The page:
Sutter Health's CEO will retire in early 2022, closing out a tenure marked by a long-running, high-profile legal battle against the health system's home state.
Sarah Krevans came to the helm of the Sacramento, California-based health system in January 2016. Not-for-profit Sutter said its board will conduct a national search for her successor and will consider both internal and external candidates.
Prior to becoming Sutter's first female CEO, Krevans served as the system's chief operating officer, regional executive officer and president of its Sacramento Sierra region.
"Sutter's integral role in the communities we serve has been on full display during the pandemic," Krevans said in a statement. "I see firsthand how incredible our people are—especially our staff and clinicians on the frontlines treating patients—and the significant benefits of an integrated network that can share best practices, resources and support."
Krevans, who was not available for comment beyond the release, became CEO just after Sutter had undergone a major reorganization, shrinking from five regional divisions to two. She succeeded Patrick Fry, who had served in Sutter's top job for 11 years.
Sutter Health Board Chair Gubby Barlow said in a statement that the board is grateful for Krevans' commitment to Sutter's mission and vision during her 22 years with the organization.
"As CEO for the past five years, Sarah has been a leading voice in advocating for the patients and communities that Sutter Health serves," the statement said.
Sutter's announcement comes less than a month after a California judge approved a final settlement in the sweeping antitrust case the health system had battled since 2014. The case gained prominence in 2018 when California's then-Attorney General Xavier Becerra joined.
In addition to paying a $575 million settlement, Sutter now must adhere to strict rules governing its business practices, such as limits on out-of-network charges and a prohibition on all-or-nothing contracting. The lawsuit had accused Sutter of anticompetitive practices that led to higher healthcare costs for Northern Californians compared to people in other parts of the state.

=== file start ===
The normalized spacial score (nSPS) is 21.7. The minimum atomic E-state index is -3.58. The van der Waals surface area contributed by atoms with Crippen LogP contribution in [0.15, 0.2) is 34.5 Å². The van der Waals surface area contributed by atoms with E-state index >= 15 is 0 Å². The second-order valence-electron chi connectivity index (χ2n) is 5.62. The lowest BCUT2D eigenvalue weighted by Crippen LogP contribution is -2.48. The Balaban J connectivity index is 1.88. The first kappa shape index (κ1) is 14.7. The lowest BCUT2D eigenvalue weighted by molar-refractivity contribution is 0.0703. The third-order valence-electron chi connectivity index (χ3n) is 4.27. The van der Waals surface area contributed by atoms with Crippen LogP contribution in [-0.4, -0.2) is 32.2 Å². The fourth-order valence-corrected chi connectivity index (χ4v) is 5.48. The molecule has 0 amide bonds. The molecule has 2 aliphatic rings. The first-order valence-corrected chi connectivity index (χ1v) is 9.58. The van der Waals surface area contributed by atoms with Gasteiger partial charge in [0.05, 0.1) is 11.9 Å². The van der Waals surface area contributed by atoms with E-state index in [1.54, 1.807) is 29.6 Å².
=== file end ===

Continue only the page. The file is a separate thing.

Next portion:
Sutter's news release did not mention that case, but it said the system has held its annual rate increases to health plans to less than 3% during Krevans' time as CEO.
The release also said Sutter has worked to lower the total cost of care to patients and insurers. However, an April report from the Health Care Cost Institute found stark variation within the system's prices for the same procedures. In some cases varying by as much as eight times.
Krevans was the second-highest-paid female CEO among not-for-profit health systems in 2018, having made $4.5 million in total compensation that year.
In 2019, Krevans' total compensation reached $5.5 million, with the largest portion of that total—almost $2.2 million—coming from bonus and incentive pay. That came during a year in which Sutter posted a sizable operating loss—$548 million on $13.3 billion in revenue—partly due to the large antitrust settlement being recorded that year.
Sutter took a bigger financial hit than many of its peers during the COVID-19 pandemic. The system lost $321 million on $13.2 billion in operating revenue in 2020, a 2.4% loss margin. Krevans said in a statement at the time the system invested heavily in its pandemic response, but that it was one of the toughest financial years in Sutter's 100-year history.
The press release said Krevans has created a "culture of safety" at Sutter and has secured important philanthropic donations.
In recent months, Sutter employees at several of its facilities have accused the health system of short staffing that's led to long wait times, safety issues and burnout.
Most recently, employees at a Sutter hospital in Antioch, California said last week they plan to strike in October over what they allege is chronic understaffing, challenging work conditions and unfair labor practices. That's after multiple protests over the summer.
Sutter said in a statement it's disappointed the Antioch hospital employees rejected the contract, but continues to engage in good-faith negotiations and hopes the union is equally committed to avoiding a costly strike.
In August, Sutter paid $90 million to settle a Medicare Advantage fraud case brought by the U.S. Justice Department, which said the health system got inflated payments because it claimed its members were sicker than they actually were.
CORRECTION: This story has been corrected to clarify findings from an April Health Care Cost Institute.